echo “<BR/>”;
echo $this->myMessage();

?>

Now, Our custom module has been created you can use it, for additional functionality.

Magento2 create custom theme

Today, We going to learn, how to create custom theme in magento2 , or how we can start to add our own customized theme, to do so, please follow the below steps –

1. Create the path app/design/frontend/a2bizz/custom, where a2bizz and custom are your own package and theme names respectively, whatever you like to give name, give it.

2. Now create a file theme.xml inside the above path, and write below given code –

<theme xmlns:xsi = "http://www.w3.org/2001/XMLSchema-instance" xsi:noNamespaceSchemaLocation = "../../../../../lib/internal/Magento/Framework/Config/etc/theme.xsd">
 <title>A2bizz Custom theme</title>
 <parent>Magento/blank</parent> <!--the parent theme, in case your theme inherits from an existing theme -->
 <media>
   <preview_image>media/preview.jpg</preview_image>
  </media>
</theme>

Now, register your theme and create a file registration.php

<?php
\Magento\Framework\Component\ComponentRegistrar::register(
    \Magento\Framework\Component\ComponentRegistrar::THEME,
    'frontend/a2bizz/custom',
    __DIR__
);

Now, the registration of a custom theme is being completed and it has been added to the list of themes, go to the admin section and Select your custom theme from admin >> store >> Configuration >> General >> Design. to change the theme.

Magento2: create custom module

Today we will learn to create custom module in magento2-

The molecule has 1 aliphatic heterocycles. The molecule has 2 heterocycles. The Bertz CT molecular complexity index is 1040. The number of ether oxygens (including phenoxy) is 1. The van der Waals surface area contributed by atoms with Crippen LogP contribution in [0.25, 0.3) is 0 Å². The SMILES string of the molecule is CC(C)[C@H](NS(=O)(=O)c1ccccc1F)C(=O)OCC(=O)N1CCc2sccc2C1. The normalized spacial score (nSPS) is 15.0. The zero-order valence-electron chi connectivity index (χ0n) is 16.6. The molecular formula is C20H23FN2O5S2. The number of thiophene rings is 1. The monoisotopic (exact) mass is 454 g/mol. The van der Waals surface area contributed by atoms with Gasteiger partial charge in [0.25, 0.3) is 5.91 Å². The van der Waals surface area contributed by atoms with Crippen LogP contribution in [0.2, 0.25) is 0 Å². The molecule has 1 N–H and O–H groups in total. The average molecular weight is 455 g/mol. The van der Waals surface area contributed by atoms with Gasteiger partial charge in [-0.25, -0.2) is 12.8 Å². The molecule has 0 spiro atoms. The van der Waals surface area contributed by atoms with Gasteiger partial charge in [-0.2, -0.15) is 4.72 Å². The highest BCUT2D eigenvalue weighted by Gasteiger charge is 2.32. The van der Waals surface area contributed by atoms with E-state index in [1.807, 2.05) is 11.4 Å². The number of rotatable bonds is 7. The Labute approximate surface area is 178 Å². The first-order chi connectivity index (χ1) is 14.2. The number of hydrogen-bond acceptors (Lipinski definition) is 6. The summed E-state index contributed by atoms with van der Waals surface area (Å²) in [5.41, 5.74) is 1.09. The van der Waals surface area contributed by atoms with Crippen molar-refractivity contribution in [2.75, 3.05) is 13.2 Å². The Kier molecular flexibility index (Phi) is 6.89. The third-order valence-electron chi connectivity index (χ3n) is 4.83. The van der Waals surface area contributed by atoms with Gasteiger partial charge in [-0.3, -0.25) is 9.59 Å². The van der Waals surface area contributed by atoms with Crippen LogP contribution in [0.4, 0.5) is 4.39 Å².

For installation and initial learning please visit our previous blogs of magento2.

The overall development we are doing on Ubuntu 14.4, local environment the base directory structure of my local is –
/var/www/html/magento2/app/code/A2bizz/Blog

You can download full code from GIT below given URL –
https://github.com/bloga2bizz/Magento2-Sample-Frontend-Module

customModule

Step 1.Initialization of your custom module –

First of all we will have to initialize our custom module to the list of modules with magento configuration, for which we will have to first create a /var/www/html/magento2/app/code/A2bizz/Blog/registration.php file and write below code –

<?php

\Magento\Framework\Component\ComponentRegistrar::register(
\Magento\Framework\Component\ComponentRegistrar::MODULE,
'A2bizz_Blog',
__DIR__
);

?>

if you hit your magento2 URL i.e. http://localhost/magento2/, now you will get below issue –

Cannot read contents from file "/var/www/html/magento2/app/code/A2bizz/Blog/etc/module.xml"

Now create module.xml on file /var/www/html/magento2/app/code/A2bizz/Blog/etc/module.xml and write below code –

<?xml version="1.0"?>
<config xmlns:xsi="http://www.w3.org/2001/XMLSchema-instance"  xsi:noNamespaceSchemaLocation="urn:magento:framework:Module/etc/module.xsd">
<module name="A2bizz_Blog" setup_version="2.0.0" />
</config>

Now we have initialised our custom module, To check that please check /var/www/html/magento2/app/etc/config.php where your created module will be listed down, if not then upgrade custom module.

Step 2. creating controller & routing –

Now Further create controller file /var/www/html/magento2/app/code/A2bizz/Blog/Controller/Index/Index.php

<?php

namespace A2bizz\Blog\Controller\Index;

class Index extends \Magento\Framework\App\Action\Action
{    
	protected $resultPageFactory;

	public function __construct(
		\Magento\Framework\App\Action\Context $context,
		\Magento\Framework\View\Result\PageFactory $resultPageFactory
	)
	{
		$this->resultPageFactory = $resultPageFactory;
		parent::__construct($context);
	}
    
    public function execute()
    {
        return $this->resultPageFactory->create();
    }

}

and a routes.xml file on path /var/www/html/magento2/app/code/A2bizz/Blog/etc/frontend/routes.xml,which will provide the path execution to your custom module –

<?xml version="1.0"?>